With members expected to continue paying down debt, credit unions could see the same type of savings growth experienced in 2010.
Low deposit yields, a modest uptick in consumer spending and a slightly more upbeat outlook in the equity markets are some of the factors that will likely keep savings growth below 5% in 2011, according to CUNA Mutual Group’s February "Credit Union Trends Report."
Credit unions finished 2010 with total savings growth at 4.5%, which is below the 10-year average annual rate of increase (7.7%) and results following the 2001 recession, the report’s data showed.
"Some of the weak performance is attributable to member households reducing debt as a balance sheet alternative to building savings," said Dave Colby, chief economist at CUNA Mutual. "We believe the vast majority of the growth reduction can be traced back to deposit pricing."
Yields were already low at the end of 2009 and credit unions reduced them further, reflecting competitive market conditions, the desire to control deposit inflows and reduce their cost of funds, Colby said.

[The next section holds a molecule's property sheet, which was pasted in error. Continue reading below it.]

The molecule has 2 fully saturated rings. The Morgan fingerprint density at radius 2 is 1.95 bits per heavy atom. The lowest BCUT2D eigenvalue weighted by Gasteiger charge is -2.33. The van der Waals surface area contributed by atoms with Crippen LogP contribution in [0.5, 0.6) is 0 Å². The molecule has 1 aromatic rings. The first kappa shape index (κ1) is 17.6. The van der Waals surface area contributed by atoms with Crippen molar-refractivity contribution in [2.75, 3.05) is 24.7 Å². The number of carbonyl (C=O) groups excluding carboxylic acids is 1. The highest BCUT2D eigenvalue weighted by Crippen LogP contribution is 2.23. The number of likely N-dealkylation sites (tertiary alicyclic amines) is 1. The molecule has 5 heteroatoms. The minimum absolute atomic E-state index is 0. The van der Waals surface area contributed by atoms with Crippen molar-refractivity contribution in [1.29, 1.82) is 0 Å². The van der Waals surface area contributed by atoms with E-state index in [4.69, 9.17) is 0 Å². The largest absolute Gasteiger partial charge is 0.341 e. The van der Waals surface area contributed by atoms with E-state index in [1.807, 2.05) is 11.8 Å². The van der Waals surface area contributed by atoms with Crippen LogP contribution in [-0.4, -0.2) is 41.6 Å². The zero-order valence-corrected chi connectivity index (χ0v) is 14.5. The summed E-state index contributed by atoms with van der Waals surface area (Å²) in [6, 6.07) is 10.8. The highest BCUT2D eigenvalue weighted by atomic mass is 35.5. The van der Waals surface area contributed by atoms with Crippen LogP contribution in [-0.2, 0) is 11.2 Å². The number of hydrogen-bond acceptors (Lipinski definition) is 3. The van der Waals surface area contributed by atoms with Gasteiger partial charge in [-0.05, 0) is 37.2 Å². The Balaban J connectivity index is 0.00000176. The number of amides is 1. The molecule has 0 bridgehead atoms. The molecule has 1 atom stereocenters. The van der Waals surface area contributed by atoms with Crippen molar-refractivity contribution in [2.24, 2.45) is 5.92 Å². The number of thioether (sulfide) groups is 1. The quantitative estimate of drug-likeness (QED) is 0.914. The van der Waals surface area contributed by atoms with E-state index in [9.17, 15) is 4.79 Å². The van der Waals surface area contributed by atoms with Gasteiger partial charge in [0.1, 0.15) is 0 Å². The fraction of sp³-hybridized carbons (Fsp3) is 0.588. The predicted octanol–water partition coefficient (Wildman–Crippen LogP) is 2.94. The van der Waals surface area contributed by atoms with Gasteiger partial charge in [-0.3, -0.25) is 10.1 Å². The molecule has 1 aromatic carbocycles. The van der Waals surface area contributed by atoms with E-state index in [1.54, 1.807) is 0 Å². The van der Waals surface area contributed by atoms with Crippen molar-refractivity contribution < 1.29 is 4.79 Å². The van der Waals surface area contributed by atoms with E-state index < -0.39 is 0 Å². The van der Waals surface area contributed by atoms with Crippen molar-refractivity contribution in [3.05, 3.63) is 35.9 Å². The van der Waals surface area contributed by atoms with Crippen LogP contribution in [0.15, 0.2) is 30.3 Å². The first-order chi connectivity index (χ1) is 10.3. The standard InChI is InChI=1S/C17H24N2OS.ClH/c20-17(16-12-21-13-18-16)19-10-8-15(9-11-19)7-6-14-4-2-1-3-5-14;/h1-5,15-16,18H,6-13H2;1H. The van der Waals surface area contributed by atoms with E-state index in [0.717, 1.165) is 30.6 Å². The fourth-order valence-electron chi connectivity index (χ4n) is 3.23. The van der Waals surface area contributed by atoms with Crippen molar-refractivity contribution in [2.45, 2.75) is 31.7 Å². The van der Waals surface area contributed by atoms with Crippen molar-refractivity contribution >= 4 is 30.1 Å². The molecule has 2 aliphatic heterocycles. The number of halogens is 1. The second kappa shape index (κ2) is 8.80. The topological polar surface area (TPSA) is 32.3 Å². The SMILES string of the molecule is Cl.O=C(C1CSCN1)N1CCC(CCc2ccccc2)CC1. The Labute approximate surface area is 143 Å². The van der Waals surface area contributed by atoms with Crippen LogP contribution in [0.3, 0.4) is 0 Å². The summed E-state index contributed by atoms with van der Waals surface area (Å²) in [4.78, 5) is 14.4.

Over the course of 2010, money market yields declined 38% to 0.60%, CDs were down 32% to 1.2%, regular shares finished the year at 0.38% off 28% and share drafts yields declined 23% to finish 2010 at 0.32%, according to the report. Annual asset growth finished the year at just 3.2%. The $10.2 billion reduction in borrowings combined with reduced deposit inflows translated into total assets finishing 2010 up $29 billion to $933 billion.
This year could mirror the yield drops seen with most savings accounts, Colby said, adding there really is not a whole lot of room to fall further. He is hoping the Federal Reserve will up its concerns about inflation and start racheting up short-term interest rates. While a rise in interest rates could be beneficial in savings, in other areas, members could see pain.
"We’ll see some spikes and dips. If you’re state, local or federal government, an increase in debt service means you may have to lay people off. Then you have people with ARMs and if interest rates go up, that will tip them over into default. I don’t think the economy is strong enough to handle higher rates now."
Credit unions are still trying to manage their net worth ratio, Colby said. The problem is that it is hard to work with the numerator in the ratio if the denominator is not being addressed, he explained. The denominator is assets, which is 86% member savings and deposits. Keeping rates low and in line with what the market is offering is not attracting a lot of deposits, he said.